Shelters Using Cat Personality Assessment To Find Perfect Adopter

Cat

Is your cat a party animal? How about a love bug? Or perhaps a sidekick?

Some shelters around the nation are using a personality assessment to determine which cat will be the perfect match for someone looking to adopt one.

This APSCA Meet Your Match Feline-ality Adoption Program is used by shelter employees as a research-based assessment of a cat’s behavior and level of interest in play, exploration, “talking,” and being the center of attention. This allows them to see which adopter’s lifestyle and personality will fit the cat best. By assessing how cats act in a shelter surrounding, one can predict how they might act once they are in a home environment. Humans are also tested.

There are 9 different feline-alities: private investigator, secret admirer, love bug, the executive, sidekick, personal assistant, MVP, party animal and leader of the band. Adopters and cats can be paired depending on their assessment results.

Shelters using this program have reported reduced return rates and increased adoptions.

Check out what your and your cat’s feline-ality is! (PDF File)

Source: Meow Cat Rescue

3 Responses to “Shelters Using Cat Personality Assessment To Find Perfect Adopter”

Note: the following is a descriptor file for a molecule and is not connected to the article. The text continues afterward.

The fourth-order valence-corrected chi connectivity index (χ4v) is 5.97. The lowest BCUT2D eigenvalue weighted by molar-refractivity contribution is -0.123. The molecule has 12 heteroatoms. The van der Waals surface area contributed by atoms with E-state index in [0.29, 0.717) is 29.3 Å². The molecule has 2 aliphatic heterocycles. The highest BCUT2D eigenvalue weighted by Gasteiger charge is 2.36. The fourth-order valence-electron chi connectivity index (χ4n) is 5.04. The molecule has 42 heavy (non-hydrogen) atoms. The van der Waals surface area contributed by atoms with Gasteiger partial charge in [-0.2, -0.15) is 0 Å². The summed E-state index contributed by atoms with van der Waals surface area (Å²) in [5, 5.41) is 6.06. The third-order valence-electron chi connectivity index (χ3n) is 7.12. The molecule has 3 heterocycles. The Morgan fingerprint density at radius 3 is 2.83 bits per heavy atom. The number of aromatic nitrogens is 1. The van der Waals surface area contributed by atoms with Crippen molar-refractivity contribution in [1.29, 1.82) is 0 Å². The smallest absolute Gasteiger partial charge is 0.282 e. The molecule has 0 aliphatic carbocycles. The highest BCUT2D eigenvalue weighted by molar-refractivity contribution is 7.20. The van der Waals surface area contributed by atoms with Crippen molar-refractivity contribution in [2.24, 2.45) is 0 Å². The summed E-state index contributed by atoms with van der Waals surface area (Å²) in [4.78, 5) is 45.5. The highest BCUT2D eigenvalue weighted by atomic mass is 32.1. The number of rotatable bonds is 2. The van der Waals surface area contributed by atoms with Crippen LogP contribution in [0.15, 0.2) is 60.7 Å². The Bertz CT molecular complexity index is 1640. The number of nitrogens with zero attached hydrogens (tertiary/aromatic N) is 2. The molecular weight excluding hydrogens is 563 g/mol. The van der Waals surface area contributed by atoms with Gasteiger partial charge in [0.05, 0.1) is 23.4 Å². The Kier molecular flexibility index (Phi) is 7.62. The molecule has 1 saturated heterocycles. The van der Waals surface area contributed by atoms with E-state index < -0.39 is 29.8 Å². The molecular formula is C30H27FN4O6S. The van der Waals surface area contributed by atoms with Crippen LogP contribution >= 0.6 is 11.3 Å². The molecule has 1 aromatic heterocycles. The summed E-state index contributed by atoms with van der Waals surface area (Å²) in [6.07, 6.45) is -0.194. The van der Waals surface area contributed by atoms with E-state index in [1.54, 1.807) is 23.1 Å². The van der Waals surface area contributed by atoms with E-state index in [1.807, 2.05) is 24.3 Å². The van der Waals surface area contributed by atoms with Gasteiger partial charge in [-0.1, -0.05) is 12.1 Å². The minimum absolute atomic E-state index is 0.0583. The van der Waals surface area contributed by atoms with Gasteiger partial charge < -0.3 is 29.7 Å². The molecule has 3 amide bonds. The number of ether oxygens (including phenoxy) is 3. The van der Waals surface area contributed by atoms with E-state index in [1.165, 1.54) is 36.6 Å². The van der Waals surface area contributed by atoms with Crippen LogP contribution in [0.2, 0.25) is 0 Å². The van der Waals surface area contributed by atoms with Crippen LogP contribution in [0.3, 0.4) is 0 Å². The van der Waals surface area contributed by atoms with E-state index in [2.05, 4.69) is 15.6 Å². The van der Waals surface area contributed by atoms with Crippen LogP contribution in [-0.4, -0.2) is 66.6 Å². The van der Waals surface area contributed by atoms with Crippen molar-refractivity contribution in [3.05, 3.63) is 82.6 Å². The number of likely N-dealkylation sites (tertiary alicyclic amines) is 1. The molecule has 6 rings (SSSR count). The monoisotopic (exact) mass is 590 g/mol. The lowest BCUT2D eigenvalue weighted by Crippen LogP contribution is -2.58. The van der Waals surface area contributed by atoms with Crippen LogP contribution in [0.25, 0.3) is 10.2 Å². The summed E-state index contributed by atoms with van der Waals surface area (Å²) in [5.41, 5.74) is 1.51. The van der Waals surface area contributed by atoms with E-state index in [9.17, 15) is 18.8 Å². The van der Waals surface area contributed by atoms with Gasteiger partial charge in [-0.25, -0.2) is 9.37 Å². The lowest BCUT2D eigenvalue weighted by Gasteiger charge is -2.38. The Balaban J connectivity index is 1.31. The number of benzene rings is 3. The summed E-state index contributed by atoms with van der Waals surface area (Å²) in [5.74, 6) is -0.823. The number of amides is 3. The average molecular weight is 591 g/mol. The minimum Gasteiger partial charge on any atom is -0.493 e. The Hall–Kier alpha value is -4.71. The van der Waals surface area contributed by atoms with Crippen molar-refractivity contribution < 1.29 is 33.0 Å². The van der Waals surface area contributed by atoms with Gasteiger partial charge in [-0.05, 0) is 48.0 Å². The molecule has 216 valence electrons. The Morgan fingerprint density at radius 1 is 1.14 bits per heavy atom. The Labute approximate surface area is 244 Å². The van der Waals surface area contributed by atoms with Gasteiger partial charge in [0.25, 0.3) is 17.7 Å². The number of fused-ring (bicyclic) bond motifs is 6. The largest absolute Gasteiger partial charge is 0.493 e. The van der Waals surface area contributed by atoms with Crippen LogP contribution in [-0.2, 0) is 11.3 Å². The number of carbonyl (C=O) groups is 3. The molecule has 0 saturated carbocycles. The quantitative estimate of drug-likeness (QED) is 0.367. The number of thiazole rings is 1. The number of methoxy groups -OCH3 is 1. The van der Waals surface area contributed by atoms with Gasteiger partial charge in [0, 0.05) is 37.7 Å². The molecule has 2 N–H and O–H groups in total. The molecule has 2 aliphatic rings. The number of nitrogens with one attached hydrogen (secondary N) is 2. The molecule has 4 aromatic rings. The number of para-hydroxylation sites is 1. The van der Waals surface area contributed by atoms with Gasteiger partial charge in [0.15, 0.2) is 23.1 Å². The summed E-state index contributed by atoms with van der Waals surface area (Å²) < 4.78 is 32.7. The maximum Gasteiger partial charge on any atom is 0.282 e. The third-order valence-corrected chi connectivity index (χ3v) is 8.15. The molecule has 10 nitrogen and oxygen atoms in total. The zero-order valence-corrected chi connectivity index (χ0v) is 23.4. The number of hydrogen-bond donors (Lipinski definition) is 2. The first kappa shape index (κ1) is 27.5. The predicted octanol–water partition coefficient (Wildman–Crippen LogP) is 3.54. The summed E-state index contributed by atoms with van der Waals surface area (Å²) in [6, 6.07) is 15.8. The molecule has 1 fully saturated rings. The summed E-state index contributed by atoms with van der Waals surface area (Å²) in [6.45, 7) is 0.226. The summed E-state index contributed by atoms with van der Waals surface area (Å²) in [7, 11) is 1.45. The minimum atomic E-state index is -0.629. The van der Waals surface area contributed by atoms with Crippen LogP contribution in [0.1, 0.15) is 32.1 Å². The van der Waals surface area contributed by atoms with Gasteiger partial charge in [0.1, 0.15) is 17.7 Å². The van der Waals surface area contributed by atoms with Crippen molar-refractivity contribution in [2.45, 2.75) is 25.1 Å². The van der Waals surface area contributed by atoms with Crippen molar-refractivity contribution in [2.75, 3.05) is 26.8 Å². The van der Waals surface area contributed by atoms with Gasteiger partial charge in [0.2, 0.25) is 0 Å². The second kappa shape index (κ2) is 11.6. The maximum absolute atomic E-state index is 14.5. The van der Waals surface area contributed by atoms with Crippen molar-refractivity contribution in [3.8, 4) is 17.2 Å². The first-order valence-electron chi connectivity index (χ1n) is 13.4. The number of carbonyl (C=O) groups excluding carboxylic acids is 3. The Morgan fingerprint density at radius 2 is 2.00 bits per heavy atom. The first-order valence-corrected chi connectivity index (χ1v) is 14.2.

1. k says:

    Clever idea, and good to see that it seems to work for making good matches!

  2. CL says:

    I don’t know — about half of these descriptions describe my cat at one time or another. She likes alone time, she has hyper spells, she types on my computer, but she also shows affection throughout the day.

    I think most people will want the affectionate cat, which sounds ideal. People hope their cat will adore them. Some of the other descriptions sound like the shelters are trying to convince people that more independent / aloof cats will still love them — like the secret admirer: “you may not see a lot of me, but I’ll be thinking of you.”

    Shelters have a problem adopting out cats who are not affectionate right away — people want the cat who snuggles immediately. So they are trying to make the less affectionate cats sound good. What people really need, I think, is accurate information on how the cat has been socialized. Then, they need guidance on how to approach a frightened / aloof cat so that the cat will feel comfortable enough to show affection in the future.

  3. The Catnip Baron says:

    I’m not sure any of our cats fit into just one description, but I like the idea.

    Ultimately, if it helps to get more cats rehomed it’’s got to be a good thing.


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